So I’m about to come here, I had committed a week before, and then my mom had a heart attack right in front of me, and she died. I had to move out of my house that same day. I couldn’t stay there on my own. I was 17.
I thought I was very tough, so I went through with my plans. I told myself, “This is what I’m doing in the fall, I’m going to college. Everyone has to deal with their parents’ death, so this is something I can deal with.” I think that was a mistake.
On top of everything, I started having flashbacks. I felt so guilty because I was such a rude child. I was sure my attitude had killed my mother. I was very depressed, but at that time I had no idea. I was just, like: well, my mom died. What is the point? We’re all going to die. I’m supposed to be sad. I just didn’t expect everything to go so completely wrong.
I took Prozac for the first time when I was 14, and it was a really profound experience. It was the first time I realized that my identity is separate from my depression. I felt like myself for the first time. The darkness and sadness and anxiety that I thought was me was actually changeable.
Of course I never acted on those thoughts, because, ultimately, I’d like to think that I’m a good, nice person and I wouldn’t want to hurt anyone. I would sit there and be worried. My hands would start getting cold because there was always this gripping fear in the back of my mind. What if I actually did it?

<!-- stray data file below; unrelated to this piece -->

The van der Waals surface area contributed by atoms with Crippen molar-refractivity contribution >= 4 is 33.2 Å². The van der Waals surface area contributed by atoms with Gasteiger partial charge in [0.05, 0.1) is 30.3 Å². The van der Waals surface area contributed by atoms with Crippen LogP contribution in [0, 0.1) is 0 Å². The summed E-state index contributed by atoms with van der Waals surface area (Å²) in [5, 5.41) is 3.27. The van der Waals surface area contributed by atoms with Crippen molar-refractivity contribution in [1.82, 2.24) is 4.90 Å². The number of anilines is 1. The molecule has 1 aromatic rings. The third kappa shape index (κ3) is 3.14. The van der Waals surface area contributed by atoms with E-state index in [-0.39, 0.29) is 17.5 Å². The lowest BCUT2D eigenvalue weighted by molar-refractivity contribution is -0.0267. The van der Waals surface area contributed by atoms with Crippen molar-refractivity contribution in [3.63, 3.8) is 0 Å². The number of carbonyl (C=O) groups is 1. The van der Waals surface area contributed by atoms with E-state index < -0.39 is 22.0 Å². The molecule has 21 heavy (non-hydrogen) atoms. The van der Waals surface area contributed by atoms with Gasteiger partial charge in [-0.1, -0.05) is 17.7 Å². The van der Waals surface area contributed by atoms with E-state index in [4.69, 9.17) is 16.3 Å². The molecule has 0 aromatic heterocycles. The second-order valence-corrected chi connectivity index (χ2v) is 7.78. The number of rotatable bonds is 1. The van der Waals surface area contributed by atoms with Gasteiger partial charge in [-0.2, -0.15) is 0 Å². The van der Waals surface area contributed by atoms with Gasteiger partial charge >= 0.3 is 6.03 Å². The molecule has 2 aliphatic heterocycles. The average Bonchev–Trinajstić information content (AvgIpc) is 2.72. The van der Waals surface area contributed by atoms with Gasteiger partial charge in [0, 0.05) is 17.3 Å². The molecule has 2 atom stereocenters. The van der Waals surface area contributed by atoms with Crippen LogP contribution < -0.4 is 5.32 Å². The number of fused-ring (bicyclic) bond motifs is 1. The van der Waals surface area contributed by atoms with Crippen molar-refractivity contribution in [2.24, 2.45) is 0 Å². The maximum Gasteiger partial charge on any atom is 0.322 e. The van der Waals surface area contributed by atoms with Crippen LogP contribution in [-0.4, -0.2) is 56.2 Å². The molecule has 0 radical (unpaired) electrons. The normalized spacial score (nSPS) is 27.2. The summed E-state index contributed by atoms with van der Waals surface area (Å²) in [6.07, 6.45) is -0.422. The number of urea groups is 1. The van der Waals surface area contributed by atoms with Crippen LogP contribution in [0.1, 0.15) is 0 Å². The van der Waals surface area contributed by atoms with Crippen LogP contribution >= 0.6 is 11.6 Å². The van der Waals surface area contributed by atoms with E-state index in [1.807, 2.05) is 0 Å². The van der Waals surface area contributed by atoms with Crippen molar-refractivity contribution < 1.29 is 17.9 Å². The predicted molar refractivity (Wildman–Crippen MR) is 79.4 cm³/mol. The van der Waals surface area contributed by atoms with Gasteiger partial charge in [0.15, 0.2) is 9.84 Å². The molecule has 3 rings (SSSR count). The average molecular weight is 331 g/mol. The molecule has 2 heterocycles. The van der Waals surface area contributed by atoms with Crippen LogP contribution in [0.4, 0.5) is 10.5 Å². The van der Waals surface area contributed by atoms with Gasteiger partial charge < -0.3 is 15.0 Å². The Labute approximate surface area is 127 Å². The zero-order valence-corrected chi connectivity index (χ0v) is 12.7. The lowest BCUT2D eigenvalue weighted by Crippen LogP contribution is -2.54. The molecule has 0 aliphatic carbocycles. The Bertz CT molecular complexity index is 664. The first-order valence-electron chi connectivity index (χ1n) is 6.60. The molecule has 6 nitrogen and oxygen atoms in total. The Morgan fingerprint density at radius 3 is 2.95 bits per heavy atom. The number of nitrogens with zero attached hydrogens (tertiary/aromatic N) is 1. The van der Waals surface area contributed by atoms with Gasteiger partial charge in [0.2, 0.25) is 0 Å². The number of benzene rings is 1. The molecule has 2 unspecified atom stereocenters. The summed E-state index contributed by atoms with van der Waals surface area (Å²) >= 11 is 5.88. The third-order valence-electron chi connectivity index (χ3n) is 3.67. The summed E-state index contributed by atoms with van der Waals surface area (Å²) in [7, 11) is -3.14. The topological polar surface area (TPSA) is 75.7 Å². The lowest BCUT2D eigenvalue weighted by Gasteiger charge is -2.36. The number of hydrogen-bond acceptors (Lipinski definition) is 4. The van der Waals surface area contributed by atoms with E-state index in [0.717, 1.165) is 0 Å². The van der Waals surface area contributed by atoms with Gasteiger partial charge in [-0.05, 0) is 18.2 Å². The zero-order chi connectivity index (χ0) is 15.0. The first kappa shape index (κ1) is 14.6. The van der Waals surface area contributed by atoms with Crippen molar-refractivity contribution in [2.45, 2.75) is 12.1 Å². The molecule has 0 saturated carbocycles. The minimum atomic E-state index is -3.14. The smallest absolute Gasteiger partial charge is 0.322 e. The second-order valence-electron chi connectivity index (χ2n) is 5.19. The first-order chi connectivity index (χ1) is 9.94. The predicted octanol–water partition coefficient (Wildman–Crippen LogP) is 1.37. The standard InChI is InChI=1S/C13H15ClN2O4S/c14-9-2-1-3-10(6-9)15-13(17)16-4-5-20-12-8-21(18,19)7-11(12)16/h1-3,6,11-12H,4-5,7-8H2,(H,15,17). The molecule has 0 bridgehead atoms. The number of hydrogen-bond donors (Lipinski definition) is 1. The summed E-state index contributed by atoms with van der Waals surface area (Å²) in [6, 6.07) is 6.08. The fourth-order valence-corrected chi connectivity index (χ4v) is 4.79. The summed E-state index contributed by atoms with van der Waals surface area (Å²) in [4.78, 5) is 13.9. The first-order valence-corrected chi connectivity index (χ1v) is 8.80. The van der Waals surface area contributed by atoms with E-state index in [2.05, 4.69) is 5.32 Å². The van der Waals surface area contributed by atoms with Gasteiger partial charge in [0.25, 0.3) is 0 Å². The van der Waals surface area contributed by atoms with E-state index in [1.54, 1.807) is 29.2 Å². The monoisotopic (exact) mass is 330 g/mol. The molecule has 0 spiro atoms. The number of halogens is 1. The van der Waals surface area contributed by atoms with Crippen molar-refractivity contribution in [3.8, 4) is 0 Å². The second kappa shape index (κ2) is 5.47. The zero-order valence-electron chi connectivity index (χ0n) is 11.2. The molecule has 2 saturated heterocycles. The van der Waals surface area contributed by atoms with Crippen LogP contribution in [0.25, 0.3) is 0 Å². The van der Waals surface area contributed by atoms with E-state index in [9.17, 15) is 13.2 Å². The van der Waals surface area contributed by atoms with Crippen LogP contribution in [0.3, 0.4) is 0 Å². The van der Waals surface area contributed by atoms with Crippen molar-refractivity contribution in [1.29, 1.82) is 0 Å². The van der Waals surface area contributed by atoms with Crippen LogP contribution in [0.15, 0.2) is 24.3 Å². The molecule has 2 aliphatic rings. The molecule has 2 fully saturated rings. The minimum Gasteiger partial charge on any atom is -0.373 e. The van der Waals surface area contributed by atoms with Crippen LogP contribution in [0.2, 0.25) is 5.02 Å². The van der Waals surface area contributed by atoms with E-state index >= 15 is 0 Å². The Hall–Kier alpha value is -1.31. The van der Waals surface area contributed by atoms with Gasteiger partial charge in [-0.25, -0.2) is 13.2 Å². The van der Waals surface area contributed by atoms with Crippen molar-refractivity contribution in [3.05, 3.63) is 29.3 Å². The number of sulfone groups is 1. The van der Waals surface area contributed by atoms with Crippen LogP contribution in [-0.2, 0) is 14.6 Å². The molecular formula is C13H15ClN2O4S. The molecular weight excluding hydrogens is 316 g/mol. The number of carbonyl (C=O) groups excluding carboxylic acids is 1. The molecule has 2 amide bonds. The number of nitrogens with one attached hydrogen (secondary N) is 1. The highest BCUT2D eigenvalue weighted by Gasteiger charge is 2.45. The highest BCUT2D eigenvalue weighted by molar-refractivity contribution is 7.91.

Depression stole my life. It stole my desire to live. It came down to me asking, “Why should I be alive if I can’t feel anything? Why should I be alive when I’m just this zombie?”
I already had this sort of plan to take my own life, but I couldn’t stand the idea of taking my own life and setting up my friends to experience a tragedy of this kind. My friends were taking me out to lunch and dinner, spending three, four hours with me, talking about me and me and me all the time. They had become a reason for me to live. How could I take my own life when so many people had invested so much in me? So many people saw—I don’t know what—in me, and I guess they cared or loved me. In that way they communicated to me that they thought it should be worth it for me to survive.
If you’re clinically depressed, sometimes your cognitive processes are impaired. My favorite example is that I could not recite the Pledge of Allegiance. That’s something that anyone can do. But whatever was going on chemically in my brain, when I would try to recite something by memory, I could not do it.
What I didn’t realize was how important it is to be involved with people. Depression happens when you get in your head. You have to get out of your head, because your head is a very strange place. If you’re connected to other people, it allows you to get more perspective on your problems and to get away from the things that lead to this downward spiral. It’s a much better way to live.
I had the first thoughts ever of suicide during that time. That’s when I started really worrying about myself. I had this image of approaching a cliff, and I would get near an edge and I would feel this panicked feeling. I felt like I was getting so close to it that if I looked over it I could fall, that I was going to let myself slip. That was a very scary feeling.
As an undergrad, I had become a practicing Christian, and I thought that killing oneself was wrong, and my husband also thought it was wrong. I remember that, at that moment when I didn’t care any more, there was a little voice tugging me a little bit away from the edge. I felt that no matter what I wanted, there was a greater source of knowledge saying, “This is wrong,” and that I would benefit by listening to that.